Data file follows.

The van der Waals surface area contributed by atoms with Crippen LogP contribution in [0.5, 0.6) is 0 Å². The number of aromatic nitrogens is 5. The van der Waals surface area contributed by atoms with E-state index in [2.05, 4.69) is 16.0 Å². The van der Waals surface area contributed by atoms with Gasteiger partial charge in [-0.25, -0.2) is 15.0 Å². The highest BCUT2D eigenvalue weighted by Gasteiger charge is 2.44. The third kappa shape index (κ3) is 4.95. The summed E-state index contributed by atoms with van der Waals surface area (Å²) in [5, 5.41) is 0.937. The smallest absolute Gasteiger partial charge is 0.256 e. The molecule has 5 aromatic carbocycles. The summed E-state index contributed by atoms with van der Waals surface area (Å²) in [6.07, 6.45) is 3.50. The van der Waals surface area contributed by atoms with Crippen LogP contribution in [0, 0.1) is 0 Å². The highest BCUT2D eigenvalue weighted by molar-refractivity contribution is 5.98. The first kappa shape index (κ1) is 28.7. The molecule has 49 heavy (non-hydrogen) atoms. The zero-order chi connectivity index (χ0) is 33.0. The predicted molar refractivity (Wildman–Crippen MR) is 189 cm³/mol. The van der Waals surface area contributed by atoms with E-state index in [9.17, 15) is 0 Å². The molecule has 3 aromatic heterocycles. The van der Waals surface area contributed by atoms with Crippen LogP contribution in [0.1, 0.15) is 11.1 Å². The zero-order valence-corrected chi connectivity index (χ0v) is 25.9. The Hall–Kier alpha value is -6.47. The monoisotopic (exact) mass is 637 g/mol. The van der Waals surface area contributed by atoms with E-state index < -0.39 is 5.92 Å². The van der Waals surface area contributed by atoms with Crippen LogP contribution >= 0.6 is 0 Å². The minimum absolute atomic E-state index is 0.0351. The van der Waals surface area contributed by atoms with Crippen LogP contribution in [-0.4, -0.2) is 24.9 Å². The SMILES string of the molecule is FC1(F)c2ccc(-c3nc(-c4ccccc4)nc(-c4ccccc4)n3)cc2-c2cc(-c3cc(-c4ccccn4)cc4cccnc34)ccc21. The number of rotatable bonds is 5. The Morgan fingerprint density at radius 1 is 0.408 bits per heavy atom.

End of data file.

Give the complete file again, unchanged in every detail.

The van der Waals surface area contributed by atoms with Crippen LogP contribution in [0.5, 0.6) is 0 Å². The number of aromatic nitrogens is 5. The van der Waals surface area contributed by atoms with E-state index in [2.05, 4.69) is 16.0 Å². The van der Waals surface area contributed by atoms with Gasteiger partial charge in [-0.25, -0.2) is 15.0 Å². The highest BCUT2D eigenvalue weighted by Gasteiger charge is 2.44. The third kappa shape index (κ3) is 4.95. The summed E-state index contributed by atoms with van der Waals surface area (Å²) in [5, 5.41) is 0.937. The smallest absolute Gasteiger partial charge is 0.256 e. The molecule has 5 aromatic carbocycles. The summed E-state index contributed by atoms with van der Waals surface area (Å²) in [6.07, 6.45) is 3.50. The van der Waals surface area contributed by atoms with Crippen LogP contribution in [0, 0.1) is 0 Å². The highest BCUT2D eigenvalue weighted by molar-refractivity contribution is 5.98. The first kappa shape index (κ1) is 28.7. The molecule has 49 heavy (non-hydrogen) atoms. The zero-order chi connectivity index (χ0) is 33.0. The predicted molar refractivity (Wildman–Crippen MR) is 189 cm³/mol. The van der Waals surface area contributed by atoms with E-state index in [9.17, 15) is 0 Å². The molecule has 3 aromatic heterocycles. The van der Waals surface area contributed by atoms with Crippen LogP contribution in [0.1, 0.15) is 11.1 Å². The zero-order valence-corrected chi connectivity index (χ0v) is 25.9. The Hall–Kier alpha value is -6.47. The monoisotopic (exact) mass is 637 g/mol. The van der Waals surface area contributed by atoms with E-state index < -0.39 is 5.92 Å². The van der Waals surface area contributed by atoms with Crippen LogP contribution >= 0.6 is 0 Å². The minimum absolute atomic E-state index is 0.0351. The van der Waals surface area contributed by atoms with Crippen LogP contribution in [-0.4, -0.2) is 24.9 Å². The SMILES string of the molecule is FC1(F)c2ccc(-c3nc(-c4ccccc4)nc(-c4ccccc4)n3)cc2-c2cc(-c3cc(-c4ccccn4)cc4cccnc34)ccc21. The number of rotatable bonds is 5. The Morgan fingerprint density at radius 1 is 0.408 bits per heavy atom.